UN buildings torched in DR Congo, two dead

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Two people were killed in clashes with police in eastern Congo after protesters in Beni set fire to the mayor’s office and several UN buildings in anger at a new round of violence by suspected Islamist rebels.

Rebels believed to be Allied Democratic Forces (ADF) killed eight people in an overnight raid police said stoking fury at perceived inaction of both government and the UN peacekeeping mission.

Police said protesters torched the mayor’s office. A tweet by police showed flames shooting from a window and thick black smoke above.

Protesters then marched to the offices of the UN peacekeeping mission in Congo (MONUSCO), said Teddy Kataliko, a Beni civil society leader.

“Several offices at MONUSCO headquarters were set on fire and looted,” Kataliko said. “Residents demand withdrawal of MONUSCO from Beni because of inaction of UN forces.”

Two people were killed by gunfire in the protests, Beni police commander Safari Kazingufu told Reuters.

The UN said a civilian and a policeman died and some police offices were vandalised.

“We do understand the anger and frustration of the population but ask for understanding that attacking UN or local facilities weakens the Congolese army’s operations against the ADF,” said Matthias Gillman, a UN spokesman.

The UN mission is not participating in the army’s offensive against the ADF launched late last month, he added, other than providing intelligence and medical assistance.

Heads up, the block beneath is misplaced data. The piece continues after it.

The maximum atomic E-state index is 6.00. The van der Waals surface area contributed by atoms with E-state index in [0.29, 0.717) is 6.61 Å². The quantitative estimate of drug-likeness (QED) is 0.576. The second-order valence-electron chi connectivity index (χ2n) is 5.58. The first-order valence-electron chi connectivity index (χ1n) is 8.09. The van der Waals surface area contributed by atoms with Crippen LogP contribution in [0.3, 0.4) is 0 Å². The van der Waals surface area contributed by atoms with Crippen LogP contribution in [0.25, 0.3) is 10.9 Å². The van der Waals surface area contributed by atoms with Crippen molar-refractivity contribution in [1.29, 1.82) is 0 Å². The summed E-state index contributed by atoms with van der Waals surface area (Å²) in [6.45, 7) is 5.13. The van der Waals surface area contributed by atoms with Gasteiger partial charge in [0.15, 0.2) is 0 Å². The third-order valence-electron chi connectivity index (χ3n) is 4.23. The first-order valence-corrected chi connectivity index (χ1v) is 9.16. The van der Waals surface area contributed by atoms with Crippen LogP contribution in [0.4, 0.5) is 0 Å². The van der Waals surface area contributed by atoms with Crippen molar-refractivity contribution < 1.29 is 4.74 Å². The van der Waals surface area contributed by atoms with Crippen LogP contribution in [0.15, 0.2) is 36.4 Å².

ADF fighters killed more than 70 civilians in reprisal attacks since operations started, according to research group Kivu Security Tracker.

“It is scandalous civilians are dying day in, day out while local police and nearby UN peacekeepers stay put in their camps,” said Seif Magango of rights group Amnesty International.

The dense jungle terrain makes it difficult to protect remote villages, especially when the ADF tend to attack silently at night, the United Nations said.

“We can’t put a peacekeeper behind every Congolese,” Gillman said.

Violence by the ADF and a patchwork of militias and criminal bands near Congo’s borders with Uganda and Rwanda hampered efforts to eradicate a more than year-long Ebola outbreak, the second deadliest on record.



The ADF, an Islamist militant group founded in Uganda, operated in eastern Congo for two decades. Some ADF attacks were claimed by Islamic State, although the extent of any relationship between the groups is not clear.